David Barton, the religious right’s favorite pseudo-historian, is promoting a disputed Heritage Foundation study that says immigration reform will cost taxpayers trillions of dollars in welfare and other public costs. We’ll leave to pro-reform groups to argue why the Heritage study is flawed. (But we’ll note that some conservative are arguing that immigration reform would lower the deficit. Moreover, the Social Security Administration says it would boost Social Security.)
We also won’t quibble here over Barton’s portrayal of reform as “amnesty.” But we do think it’s interesting that the study Barton is promoting was co-authored by someone with some stunning views on race and intelligence.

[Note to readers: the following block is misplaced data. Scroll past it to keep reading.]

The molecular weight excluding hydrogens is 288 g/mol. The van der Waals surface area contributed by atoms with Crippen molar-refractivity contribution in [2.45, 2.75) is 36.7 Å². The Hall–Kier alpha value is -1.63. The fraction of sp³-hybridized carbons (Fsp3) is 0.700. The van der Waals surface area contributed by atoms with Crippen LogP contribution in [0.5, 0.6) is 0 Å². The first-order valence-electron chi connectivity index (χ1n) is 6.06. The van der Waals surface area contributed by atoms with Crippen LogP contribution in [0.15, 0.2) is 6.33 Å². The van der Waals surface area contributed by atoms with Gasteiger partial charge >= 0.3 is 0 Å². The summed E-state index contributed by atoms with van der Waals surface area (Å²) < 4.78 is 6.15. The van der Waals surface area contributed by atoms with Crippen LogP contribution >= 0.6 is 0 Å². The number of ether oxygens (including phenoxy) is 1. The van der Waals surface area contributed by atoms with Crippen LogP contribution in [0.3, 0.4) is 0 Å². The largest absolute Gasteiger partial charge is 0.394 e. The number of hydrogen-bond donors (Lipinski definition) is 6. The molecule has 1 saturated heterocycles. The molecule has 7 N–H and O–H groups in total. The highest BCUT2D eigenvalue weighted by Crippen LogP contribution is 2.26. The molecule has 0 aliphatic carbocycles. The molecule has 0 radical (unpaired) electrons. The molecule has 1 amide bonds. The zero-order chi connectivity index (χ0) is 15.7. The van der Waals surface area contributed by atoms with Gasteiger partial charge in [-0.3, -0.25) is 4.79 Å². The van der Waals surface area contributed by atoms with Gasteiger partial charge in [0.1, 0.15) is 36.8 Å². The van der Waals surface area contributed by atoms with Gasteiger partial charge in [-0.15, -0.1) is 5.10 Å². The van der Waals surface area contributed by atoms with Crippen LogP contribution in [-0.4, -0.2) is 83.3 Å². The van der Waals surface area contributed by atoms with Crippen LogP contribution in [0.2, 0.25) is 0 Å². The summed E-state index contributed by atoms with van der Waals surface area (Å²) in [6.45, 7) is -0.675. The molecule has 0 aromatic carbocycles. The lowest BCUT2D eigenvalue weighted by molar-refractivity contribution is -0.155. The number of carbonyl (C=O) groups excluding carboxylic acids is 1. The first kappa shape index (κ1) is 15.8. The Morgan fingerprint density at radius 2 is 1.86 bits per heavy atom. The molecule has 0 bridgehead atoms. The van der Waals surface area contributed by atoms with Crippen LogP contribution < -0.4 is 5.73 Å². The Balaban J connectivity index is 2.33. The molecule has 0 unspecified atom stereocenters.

Co-author Jason Richwine has also argued in the past that immigrants on average have lower IQs than white Americans and that at least part of the reason for that is genetics. His doctoral dissertation called for a policy that excludes immigrants with lower IQs (calling it “IQ selection”). Here’s what he said about Hispanic immigrants:
“No one knows whether Hispanics will ever reach IQ parity with whites, but the prediction that new Hispanic immigrants will have low-IQ children and grandchildren is difficult to argue against.”
Heritage Foundation has sought to distance itself from Richwine’s views on immigrants and intelligence (but not, of course, his claims about the cost of immigration reform). But we wonder: is it really surprising that someone who thinks Hispanics are genetically predisposed to be dumber than non-Hispanic white Americans would also conclude that Hispanic immigrants will cost taxpayers more money in welfare and other public spending?